You can find it on the PTG website under ‘Our Thinking’ and then go to the ‘Psychology / Social’ section.

You can also download it directly from here.

Let me know what you think in the comments…

Pick a sign, any sign…

My good friend Andrew Lizzio snapped this image for me on a highway turnoff just south of Cairns…Nice to know he was thinking of me on his holidays!! ;-)

A confusing mess of signs at a railway crossing on a highway turnoff, south of Cairns, Queensland, Australia

A confusing mess of signs at a railway crossing on a highway turnoff, south of Cairns, Queensland, Australia

Does your NPS survey tell you exactly how to improve loyalty and referrals?

I’ve written a new paper on the PTG website.  In this paper, I discuss the strengths and weaknesses of the Net Promoter Score. Its strength is in moving beyond satisfaction to loyalty and referrals. Its weakness is that like nearly all surveys I see, it provides no explanatory or predictive power. That is, you can have a good score or a poor score and not know why. Without this insight, you don’t know what to do more of, less of or differently.

This paper is Part 1 of 3 and starts with a discussion about the NPS and surveying, followed by Part 2, where I’ll show you how to design a rigorous causal survey. In Part 3, I’ll take you through how to quickly and simply analyse a causal survey using multivariate statistics.

You can access the paper from the PTG website, under ‘Our thinking’, in the ‘Psychology / Social’ section or directly from this link: How to make the Net Promoter Score truly actionable.  I hope you enjoy it.  Look out for parts 2 and 3 in the very near future.  If you have any views or comments about what I’ve said, please let me know…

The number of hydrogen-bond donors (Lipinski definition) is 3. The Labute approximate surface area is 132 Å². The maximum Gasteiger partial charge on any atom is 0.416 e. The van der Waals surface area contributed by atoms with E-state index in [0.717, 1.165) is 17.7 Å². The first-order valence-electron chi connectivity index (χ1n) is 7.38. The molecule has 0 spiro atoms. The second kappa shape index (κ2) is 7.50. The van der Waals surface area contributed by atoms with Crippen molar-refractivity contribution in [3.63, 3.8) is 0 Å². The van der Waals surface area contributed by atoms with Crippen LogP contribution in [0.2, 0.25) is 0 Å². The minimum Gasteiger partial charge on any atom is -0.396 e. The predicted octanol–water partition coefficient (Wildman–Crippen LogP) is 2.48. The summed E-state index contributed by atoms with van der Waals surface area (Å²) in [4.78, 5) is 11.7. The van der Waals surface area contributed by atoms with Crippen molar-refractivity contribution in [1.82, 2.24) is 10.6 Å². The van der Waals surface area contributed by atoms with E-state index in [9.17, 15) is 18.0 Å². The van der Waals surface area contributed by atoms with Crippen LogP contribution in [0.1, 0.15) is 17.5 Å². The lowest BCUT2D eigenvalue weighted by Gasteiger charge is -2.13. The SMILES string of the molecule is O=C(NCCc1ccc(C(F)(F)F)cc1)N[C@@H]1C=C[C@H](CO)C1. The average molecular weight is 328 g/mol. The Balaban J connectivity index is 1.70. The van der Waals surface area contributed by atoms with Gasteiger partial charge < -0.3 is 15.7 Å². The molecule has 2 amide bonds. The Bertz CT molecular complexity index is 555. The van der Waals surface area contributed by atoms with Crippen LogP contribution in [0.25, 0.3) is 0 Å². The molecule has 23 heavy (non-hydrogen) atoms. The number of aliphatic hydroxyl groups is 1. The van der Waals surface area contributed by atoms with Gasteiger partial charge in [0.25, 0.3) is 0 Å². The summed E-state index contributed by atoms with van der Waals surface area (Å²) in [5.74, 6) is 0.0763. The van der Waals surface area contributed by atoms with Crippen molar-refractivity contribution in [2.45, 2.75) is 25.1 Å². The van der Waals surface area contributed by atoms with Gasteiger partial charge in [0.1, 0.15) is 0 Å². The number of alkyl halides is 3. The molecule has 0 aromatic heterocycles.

Psychology / Social

Does your NPS survey tell you exactly how to improve loyalty and referrals?

In this paper, Craig discusses the strengths and weaknesses of the Net Promoter Score. Its strength is in moving beyond satisfaction to loyalty and referrals. Its weakness is that like nearly all surveys he sees, it provides no explanatory or predictive power. That is, you can have a good score or a poor score and not know why. Without this insight, you don’t know what to do more of, less of or differently. This paper is Part 1 of 3 and starts with a discussion about the NPS and surveying, followed by Part 2, where he’ll show you how to design a rigorous causal survey. In Part 3, Craig will take you through how to quickly and simply analyse a causal survey using multivariate statistics.In this paper, Craig discusses the strengths and weaknesses of the Net Promoter Score. Its strength is in moving beyond satisfaction to loyalty and referrals. Its weakness is that like nearly all surveys he sees, it provides no explanatory or predictive power. That is, you can have a good score or a poor score and not know why. Without this insight, you don’t know what to do more of, less of or differently. This paper is Part 1 of 3 and starts with a discussion about the NPS and surveying, followed by Part 2, where he’ll show you how to design a rigorous causal survey. In Part 3, Craig will take you through how to quickly and simply analyse a causal survey using multivariate statistics.

Enhancing the UI design of iTunes’ ‘Convert higher bit rate songs to 128 kbps’

In this first article in a new category of entries ‘Design it better’, I’m going to take things, usually websites or applications, I’ve used or seen that have potential, but could be designed in a better way.

I’m also going to provide an insight into some of the thinking that went in to the design enhancement so you can see why it was necessary. While the example is trivial and the solution obvious, you’ll see there are other solutions that could have been used, and why the selected one is better.

The first thing I’m going to cover is a new feature found in iTunes 9.1 called ‘Convert higher bit rate songs to 128 kbps’.